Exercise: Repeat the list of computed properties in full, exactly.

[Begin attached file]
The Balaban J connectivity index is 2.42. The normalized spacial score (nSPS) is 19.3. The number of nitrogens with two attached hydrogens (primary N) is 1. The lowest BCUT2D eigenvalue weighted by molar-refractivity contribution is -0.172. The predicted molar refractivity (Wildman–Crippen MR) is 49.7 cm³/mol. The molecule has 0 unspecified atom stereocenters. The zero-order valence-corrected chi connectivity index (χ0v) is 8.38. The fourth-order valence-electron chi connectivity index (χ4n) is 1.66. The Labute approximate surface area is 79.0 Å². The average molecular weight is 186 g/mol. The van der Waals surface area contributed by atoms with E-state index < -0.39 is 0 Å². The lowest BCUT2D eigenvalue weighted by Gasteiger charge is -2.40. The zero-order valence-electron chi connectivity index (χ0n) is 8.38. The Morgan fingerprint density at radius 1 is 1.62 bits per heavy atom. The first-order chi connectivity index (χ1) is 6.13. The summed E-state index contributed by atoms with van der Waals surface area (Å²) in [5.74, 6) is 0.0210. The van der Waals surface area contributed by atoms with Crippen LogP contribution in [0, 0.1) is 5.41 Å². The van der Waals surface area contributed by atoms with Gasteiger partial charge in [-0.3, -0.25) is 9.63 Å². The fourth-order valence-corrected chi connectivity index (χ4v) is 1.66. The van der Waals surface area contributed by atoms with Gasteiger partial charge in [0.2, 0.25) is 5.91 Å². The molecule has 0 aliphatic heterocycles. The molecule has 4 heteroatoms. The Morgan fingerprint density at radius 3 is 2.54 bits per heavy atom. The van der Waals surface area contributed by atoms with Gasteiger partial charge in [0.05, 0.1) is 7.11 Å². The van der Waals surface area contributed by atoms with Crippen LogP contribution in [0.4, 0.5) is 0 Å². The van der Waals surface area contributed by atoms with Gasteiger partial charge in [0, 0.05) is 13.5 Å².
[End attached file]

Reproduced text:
The Balaban J connectivity index is 2.42. The normalized spacial score (nSPS) is 19.3. The number of nitrogens with two attached hydrogens (primary N) is 1. The lowest BCUT2D eigenvalue weighted by molar-refractivity contribution is -0.172. The predicted molar refractivity (Wildman–Crippen MR) is 49.7 cm³/mol. The molecule has 0 unspecified atom stereocenters. The zero-order valence-corrected chi connectivity index (χ0v) is 8.38. The fourth-order valence-electron chi connectivity index (χ4n) is 1.66. The Labute approximate surface area is 79.0 Å². The average molecular weight is 186 g/mol. The van der Waals surface area contributed by atoms with E-state index < -0.39 is 0 Å². The lowest BCUT2D eigenvalue weighted by Gasteiger charge is -2.40. The zero-order valence-electron chi connectivity index (χ0n) is 8.38. The Morgan fingerprint density at radius 1 is 1.62 bits per heavy atom. The first-order chi connectivity index (χ1) is 6.13. The summed E-state index contributed by atoms with van der Waals surface area (Å²) in [5.74, 6) is 0.0210. The van der Waals surface area contributed by atoms with Crippen LogP contribution in [0, 0.1) is 5.41 Å². The van der Waals surface area contributed by atoms with Gasteiger partial charge in [-0.3, -0.25) is 9.63 Å². The fourth-order valence-corrected chi connectivity index (χ4v) is 1.66. The van der Waals surface area contributed by atoms with Gasteiger partial charge in [0.2, 0.25) is 5.91 Å². The molecule has 0 aliphatic heterocycles. The molecule has 4 heteroatoms. The Morgan fingerprint density at radius 3 is 2.54 bits per heavy atom. The van der Waals surface area contributed by atoms with Gasteiger partial charge in [0.05, 0.1) is 7.11 Å². The van der Waals surface area contributed by atoms with Crippen LogP contribution in [0.4, 0.5) is 0 Å². The van der Waals surface area contributed by atoms with Gasteiger partial charge in [0, 0.05) is 13.5 Å².